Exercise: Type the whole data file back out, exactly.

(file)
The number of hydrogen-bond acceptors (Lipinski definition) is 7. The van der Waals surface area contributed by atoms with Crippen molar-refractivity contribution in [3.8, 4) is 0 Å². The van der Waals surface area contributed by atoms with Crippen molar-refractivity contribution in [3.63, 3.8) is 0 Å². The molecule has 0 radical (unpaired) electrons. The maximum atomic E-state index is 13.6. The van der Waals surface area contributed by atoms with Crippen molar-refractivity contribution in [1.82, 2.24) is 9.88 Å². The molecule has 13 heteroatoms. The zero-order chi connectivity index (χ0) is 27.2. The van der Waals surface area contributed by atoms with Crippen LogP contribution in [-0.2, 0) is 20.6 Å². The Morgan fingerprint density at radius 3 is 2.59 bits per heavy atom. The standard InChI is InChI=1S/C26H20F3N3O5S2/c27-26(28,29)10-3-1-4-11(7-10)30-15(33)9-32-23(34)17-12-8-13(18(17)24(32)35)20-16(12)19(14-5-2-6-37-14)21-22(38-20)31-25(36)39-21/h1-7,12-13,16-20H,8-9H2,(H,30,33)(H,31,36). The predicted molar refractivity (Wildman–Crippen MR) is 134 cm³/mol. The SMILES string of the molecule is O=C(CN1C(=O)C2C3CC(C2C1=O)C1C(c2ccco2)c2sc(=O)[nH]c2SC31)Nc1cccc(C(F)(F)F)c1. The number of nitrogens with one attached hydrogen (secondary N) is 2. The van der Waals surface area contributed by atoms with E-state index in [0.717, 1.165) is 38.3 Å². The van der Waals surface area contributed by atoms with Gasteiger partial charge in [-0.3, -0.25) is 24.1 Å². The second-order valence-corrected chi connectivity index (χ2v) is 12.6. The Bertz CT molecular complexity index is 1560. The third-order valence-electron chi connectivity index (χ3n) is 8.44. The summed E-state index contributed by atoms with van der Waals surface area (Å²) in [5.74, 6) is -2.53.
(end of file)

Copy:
The number of hydrogen-bond acceptors (Lipinski definition) is 7. The van der Waals surface area contributed by atoms with Crippen molar-refractivity contribution in [3.8, 4) is 0 Å². The van der Waals surface area contributed by atoms with Crippen molar-refractivity contribution in [3.63, 3.8) is 0 Å². The molecule has 0 radical (unpaired) electrons. The maximum atomic E-state index is 13.6. The van der Waals surface area contributed by atoms with Crippen molar-refractivity contribution in [1.82, 2.24) is 9.88 Å². The molecule has 13 heteroatoms. The zero-order chi connectivity index (χ0) is 27.2. The van der Waals surface area contributed by atoms with Crippen LogP contribution in [-0.2, 0) is 20.6 Å². The Morgan fingerprint density at radius 3 is 2.59 bits per heavy atom. The standard InChI is InChI=1S/C26H20F3N3O5S2/c27-26(28,29)10-3-1-4-11(7-10)30-15(33)9-32-23(34)17-12-8-13(18(17)24(32)35)20-16(12)19(14-5-2-6-37-14)21-22(38-20)31-25(36)39-21/h1-7,12-13,16-20H,8-9H2,(H,30,33)(H,31,36). The predicted molar refractivity (Wildman–Crippen MR) is 134 cm³/mol. The SMILES string of the molecule is O=C(CN1C(=O)C2C3CC(C2C1=O)C1C(c2ccco2)c2sc(=O)[nH]c2SC31)Nc1cccc(C(F)(F)F)c1. The number of nitrogens with one attached hydrogen (secondary N) is 2. The van der Waals surface area contributed by atoms with E-state index in [0.717, 1.165) is 38.3 Å². The van der Waals surface area contributed by atoms with Gasteiger partial charge in [-0.3, -0.25) is 24.1 Å². The second-order valence-corrected chi connectivity index (χ2v) is 12.6. The Bertz CT molecular complexity index is 1560. The third-order valence-electron chi connectivity index (χ3n) is 8.44. The summed E-state index contributed by atoms with van der Waals surface area (Å²) in [5.74, 6) is -2.53.